Reaching the Outcast

It was the first day of eighth grade.  Looking at the new class schedule, I was at a loss.  I knew neither the classroom locations nor what to expect of the teachers at all.  After a few blunders of going into the wrong room and struggling to keep up with the classes, there came a bigger challenge: lunchtime.  I got my lunch and realized that everyone naturally sat down with their circles; this was the moment I truly felt like an outcast.  What intensifies this feeling was the fact that I spoke limited English with an accent: It was only a month ago that I came from Hong Kong to start a new life in California.

I believe that for most people, if not all, rejection and displacement are parts of life — rites of passage even.  Now my story is relatively trivial compared to others’, especially Jesus’.  The Son of God — who was there before time and made everything — became flesh in the world, yet the world did not know him (John 1:10).   In Nazareth, where Jesus spent his childhood, the town hated him so much that they wanted to throw him off a cliff (Luke 4:14).  Another town turned Jesus away despite having witnessed him miraculously heal and cleanse a man of demons, for whom no one previously held out any hope (Luke 8:37).  Finally, Jesus was left to be accused by many, abandoned by His closest disciples, crucified at Calvary next to criminals, and ultimately forsaken by His Father (Mark 15:34).  Jesus understands exactly what it means to be an untouchable.

In his lifetime, Jesus also involved or associated himself with other untouchable and forgotten people.   Jesus did not primarily concern himself with those who were well-established; instead, he prioritized caring for those who were marginalized and overlooked by society.  Or to put it another way, “So the last will be first, and the first last” (Matthew 20:16).  Perhaps one of the reasons that Jesus chose to become a pariah during his time in the world is to show the value in loving those who are hard to love, which begs the question: who are these people around us today?

The answer to the question above may vary from Christian to Christian, but the general theme must to some extent include non-believers with little to no access to the Gospel.  Jesus’ Great Commission commands believers to spread the good news to the ends of the earth, and indeed this is the only way to shine hope to outcasts.  By God’s grace, my friend Lester reached out and invited me to have lunch with him in my second week of eighth grade.  He showed me the ropes on what school is like and practiced English with me.  His invitation really encouraged me and lifted my spirits for my future in a new country.  If such simple acts and conversations could make a decent impact on a middle schooler, how much more would the Gospel do eternally to groups separated from Jesus — just as you and I once were.  People farthest away from God are deemed the most precious, just as the one lost sheep being the prime prize that the shepherd wished to pursue in Jesus’ parable (Matthew 18:13).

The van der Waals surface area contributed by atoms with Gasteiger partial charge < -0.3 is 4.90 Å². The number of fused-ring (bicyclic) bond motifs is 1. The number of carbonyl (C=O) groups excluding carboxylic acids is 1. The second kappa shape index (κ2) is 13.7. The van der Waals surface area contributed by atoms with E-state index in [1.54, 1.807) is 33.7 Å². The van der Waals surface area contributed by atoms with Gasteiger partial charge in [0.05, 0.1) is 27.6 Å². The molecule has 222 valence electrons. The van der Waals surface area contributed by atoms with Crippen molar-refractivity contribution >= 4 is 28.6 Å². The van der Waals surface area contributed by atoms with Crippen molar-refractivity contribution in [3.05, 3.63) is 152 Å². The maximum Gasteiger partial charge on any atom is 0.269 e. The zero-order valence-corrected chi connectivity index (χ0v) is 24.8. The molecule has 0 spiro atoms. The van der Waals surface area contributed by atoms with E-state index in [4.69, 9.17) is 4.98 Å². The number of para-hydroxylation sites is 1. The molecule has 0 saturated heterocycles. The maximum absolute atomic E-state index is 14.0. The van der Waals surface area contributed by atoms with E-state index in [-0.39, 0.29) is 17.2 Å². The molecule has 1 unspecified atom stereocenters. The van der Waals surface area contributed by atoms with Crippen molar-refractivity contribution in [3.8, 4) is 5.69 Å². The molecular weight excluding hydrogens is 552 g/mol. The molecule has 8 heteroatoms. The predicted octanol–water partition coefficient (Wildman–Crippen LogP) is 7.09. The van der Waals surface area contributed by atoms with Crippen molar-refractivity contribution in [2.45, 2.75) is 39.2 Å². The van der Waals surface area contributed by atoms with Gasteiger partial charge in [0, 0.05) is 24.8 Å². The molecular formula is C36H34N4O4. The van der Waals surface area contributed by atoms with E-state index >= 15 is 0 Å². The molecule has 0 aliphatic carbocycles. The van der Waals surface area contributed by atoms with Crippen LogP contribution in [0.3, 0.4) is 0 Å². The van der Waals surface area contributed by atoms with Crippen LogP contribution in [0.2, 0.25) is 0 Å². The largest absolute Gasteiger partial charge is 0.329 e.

When my imperative is to live like Jesus and to live with Jesus, I am convicted to first care for the most remote from Christ, identified as Frontier People Groups (FPG).  I also look to become an outcast just as Jesus was, because I am in this world but not of this world (John 17:14), so that I know how to bring the true love and hope found in Christ to those yet to know Him.  Indigitous Serve summer cohort’s collaboration with the Joshua Project is one of the ways that God is leading me to put theory into practice, though there remains much to finish.  “You are the light of the world. A town built on a hill cannot be hidden. Neither do people light a lamp and put it under a bowl. Instead they put it on its stand, and it gives light to everyone in the house. In the same way, let your light shine before others, that they may see your good deeds and glorify your Father in heaven.” (Matthew 5:14-16).  What truly stood out to me in this passage is the word “everyone”.  To the best of our own talents, you and I share the same purpose in ministering to everyone in this world for God’s glory.  I pray that the Lord would give you the heart to reconcile outcasts of the world with our Heavenly Father, so that you too will take action in reaching out and shine as the light of the world.